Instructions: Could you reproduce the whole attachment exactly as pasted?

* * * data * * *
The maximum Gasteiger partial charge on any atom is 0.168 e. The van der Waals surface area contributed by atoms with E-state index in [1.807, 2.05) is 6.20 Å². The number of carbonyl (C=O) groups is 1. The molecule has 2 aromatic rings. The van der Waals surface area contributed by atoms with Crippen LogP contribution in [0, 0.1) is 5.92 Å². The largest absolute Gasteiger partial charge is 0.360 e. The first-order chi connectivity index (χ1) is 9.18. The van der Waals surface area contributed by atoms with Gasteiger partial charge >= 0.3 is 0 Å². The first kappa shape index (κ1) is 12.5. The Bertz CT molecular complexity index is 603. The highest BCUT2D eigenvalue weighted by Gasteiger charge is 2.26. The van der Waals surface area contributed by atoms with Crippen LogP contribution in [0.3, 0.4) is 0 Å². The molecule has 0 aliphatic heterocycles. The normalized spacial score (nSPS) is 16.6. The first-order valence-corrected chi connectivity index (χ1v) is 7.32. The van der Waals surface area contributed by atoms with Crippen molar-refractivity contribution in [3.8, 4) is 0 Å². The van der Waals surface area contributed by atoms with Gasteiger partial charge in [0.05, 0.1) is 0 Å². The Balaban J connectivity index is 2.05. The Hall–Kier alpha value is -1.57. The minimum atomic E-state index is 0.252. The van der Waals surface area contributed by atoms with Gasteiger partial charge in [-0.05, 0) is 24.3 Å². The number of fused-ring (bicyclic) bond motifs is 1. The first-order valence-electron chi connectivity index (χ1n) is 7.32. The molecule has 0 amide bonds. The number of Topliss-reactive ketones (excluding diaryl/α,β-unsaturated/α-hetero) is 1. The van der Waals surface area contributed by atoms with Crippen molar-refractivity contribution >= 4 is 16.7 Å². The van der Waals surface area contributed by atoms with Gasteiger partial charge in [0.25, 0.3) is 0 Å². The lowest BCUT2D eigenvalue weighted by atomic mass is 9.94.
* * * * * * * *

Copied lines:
The maximum Gasteiger partial charge on any atom is 0.168 e. The van der Waals surface area contributed by atoms with E-state index in [1.807, 2.05) is 6.20 Å². The number of carbonyl (C=O) groups is 1. The molecule has 2 aromatic rings. The van der Waals surface area contributed by atoms with Crippen LogP contribution in [0, 0.1) is 5.92 Å². The largest absolute Gasteiger partial charge is 0.360 e. The first-order chi connectivity index (χ1) is 9.18. The van der Waals surface area contributed by atoms with Gasteiger partial charge >= 0.3 is 0 Å². The first kappa shape index (κ1) is 12.5. The Bertz CT molecular complexity index is 603. The highest BCUT2D eigenvalue weighted by Gasteiger charge is 2.26. The van der Waals surface area contributed by atoms with Crippen LogP contribution in [0.3, 0.4) is 0 Å². The molecule has 0 aliphatic heterocycles. The normalized spacial score (nSPS) is 16.6. The first-order valence-corrected chi connectivity index (χ1v) is 7.32. The van der Waals surface area contributed by atoms with Crippen molar-refractivity contribution in [3.8, 4) is 0 Å². The van der Waals surface area contributed by atoms with Gasteiger partial charge in [0.05, 0.1) is 0 Å². The Balaban J connectivity index is 2.05. The Hall–Kier alpha value is -1.57. The minimum atomic E-state index is 0.252. The van der Waals surface area contributed by atoms with Gasteiger partial charge in [-0.05, 0) is 24.3 Å². The number of fused-ring (bicyclic) bond motifs is 1. The first-order valence-electron chi connectivity index (χ1n) is 7.32. The molecule has 0 amide bonds. The number of Topliss-reactive ketones (excluding diaryl/α,β-unsaturated/α-hetero) is 1. The van der Waals surface area contributed by atoms with Crippen molar-refractivity contribution >= 4 is 16.7 Å². The van der Waals surface area contributed by atoms with Gasteiger partial charge in [0.25, 0.3) is 0 Å². The lowest BCUT2D eigenvalue weighted by atomic mass is 9.94.